From his first day of work--with his wide-lapelled suit, bright red turtleneck, and huge afro--Clyde made clear he was different. Only IBM hadn't changed. As he, too, experienced the same institutional racism, Clyde began to better understand the subtle yet daring ways his father had fought back.

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    Think Black (Paperback)
    Published: 2020-12-08
    Publisher: Amistad Press
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More About Think Black by Clyde W. Ford
 
 
 
Overview

"Powerful memoir. . .Ford's thought-provoking narrative tells the story of African-American pride and perseverance."

-Publisher's Weekly (Starred)

"A masterful storyteller, Ford interweaves his personal story with the backdrop of the social movements unfolding at that time, providing a revealing insider's view of the tech industry. . . simultaneously informative and entertaining. . . A powerful, engrossing look at race and technology."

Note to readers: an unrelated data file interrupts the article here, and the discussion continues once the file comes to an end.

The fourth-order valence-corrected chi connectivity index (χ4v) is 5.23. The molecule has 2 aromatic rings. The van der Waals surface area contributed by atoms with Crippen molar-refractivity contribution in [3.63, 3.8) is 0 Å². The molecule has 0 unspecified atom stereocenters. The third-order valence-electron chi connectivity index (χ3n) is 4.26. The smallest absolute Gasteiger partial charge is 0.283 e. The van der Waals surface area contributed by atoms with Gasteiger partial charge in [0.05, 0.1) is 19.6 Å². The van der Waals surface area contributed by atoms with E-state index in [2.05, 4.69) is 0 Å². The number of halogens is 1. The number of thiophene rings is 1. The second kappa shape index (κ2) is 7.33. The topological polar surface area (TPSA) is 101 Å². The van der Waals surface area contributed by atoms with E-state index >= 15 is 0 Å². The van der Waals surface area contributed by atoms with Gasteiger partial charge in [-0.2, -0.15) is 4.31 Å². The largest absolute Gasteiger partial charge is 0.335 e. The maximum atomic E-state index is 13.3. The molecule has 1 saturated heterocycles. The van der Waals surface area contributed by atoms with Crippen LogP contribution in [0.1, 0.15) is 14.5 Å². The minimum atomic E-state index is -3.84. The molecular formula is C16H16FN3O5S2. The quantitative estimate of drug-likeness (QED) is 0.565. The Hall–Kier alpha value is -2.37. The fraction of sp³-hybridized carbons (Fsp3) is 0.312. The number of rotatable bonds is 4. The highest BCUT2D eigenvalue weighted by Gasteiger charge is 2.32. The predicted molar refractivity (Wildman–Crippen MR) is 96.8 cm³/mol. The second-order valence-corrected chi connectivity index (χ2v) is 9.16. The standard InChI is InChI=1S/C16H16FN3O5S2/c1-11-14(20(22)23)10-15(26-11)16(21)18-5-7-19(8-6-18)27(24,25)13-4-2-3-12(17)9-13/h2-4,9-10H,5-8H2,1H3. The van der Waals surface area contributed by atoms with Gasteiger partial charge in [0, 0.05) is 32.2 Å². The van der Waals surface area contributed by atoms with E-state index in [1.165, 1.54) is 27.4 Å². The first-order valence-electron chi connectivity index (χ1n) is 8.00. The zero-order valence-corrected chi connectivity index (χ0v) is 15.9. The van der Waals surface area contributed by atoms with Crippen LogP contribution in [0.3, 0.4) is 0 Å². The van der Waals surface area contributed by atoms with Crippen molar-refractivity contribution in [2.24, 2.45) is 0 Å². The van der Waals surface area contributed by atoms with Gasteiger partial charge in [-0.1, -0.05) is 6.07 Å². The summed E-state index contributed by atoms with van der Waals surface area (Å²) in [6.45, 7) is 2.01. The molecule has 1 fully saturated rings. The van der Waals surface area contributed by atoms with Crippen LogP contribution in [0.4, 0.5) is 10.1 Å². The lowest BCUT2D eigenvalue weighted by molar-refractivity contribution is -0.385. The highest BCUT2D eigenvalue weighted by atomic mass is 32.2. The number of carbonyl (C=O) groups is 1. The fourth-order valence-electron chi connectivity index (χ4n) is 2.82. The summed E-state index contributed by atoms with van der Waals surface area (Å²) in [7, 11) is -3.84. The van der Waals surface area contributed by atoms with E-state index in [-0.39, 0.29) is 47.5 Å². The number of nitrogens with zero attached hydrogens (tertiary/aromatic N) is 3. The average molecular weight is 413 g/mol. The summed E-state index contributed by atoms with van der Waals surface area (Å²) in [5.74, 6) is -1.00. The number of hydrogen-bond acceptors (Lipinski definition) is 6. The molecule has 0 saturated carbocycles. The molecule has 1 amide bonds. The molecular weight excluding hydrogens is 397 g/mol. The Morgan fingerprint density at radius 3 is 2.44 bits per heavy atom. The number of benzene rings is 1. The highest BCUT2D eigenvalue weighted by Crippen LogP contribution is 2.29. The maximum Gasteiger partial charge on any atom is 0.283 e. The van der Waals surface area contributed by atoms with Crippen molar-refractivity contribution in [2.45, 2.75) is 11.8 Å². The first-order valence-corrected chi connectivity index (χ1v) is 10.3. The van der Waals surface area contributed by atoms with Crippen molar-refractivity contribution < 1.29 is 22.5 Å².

-Kirkus Review (Starred)

In this thought-provoking and heartbreaking memoir, an award-winning writer tells the story of his father, John Stanley Ford, the first black software engineer at IBM, revealing how racism insidiously affected his father's view of himself and their relationship.

In 1947, Thomas J. Watson set out to find the best and brightest minds for IBM. At City College he met young accounting student John Stanley Ford and hired him to become IBM's first black software engineer. But not all of the company's white employees refused to accept a black colleague and did everything in their power to humiliate, subvert, and undermine Ford.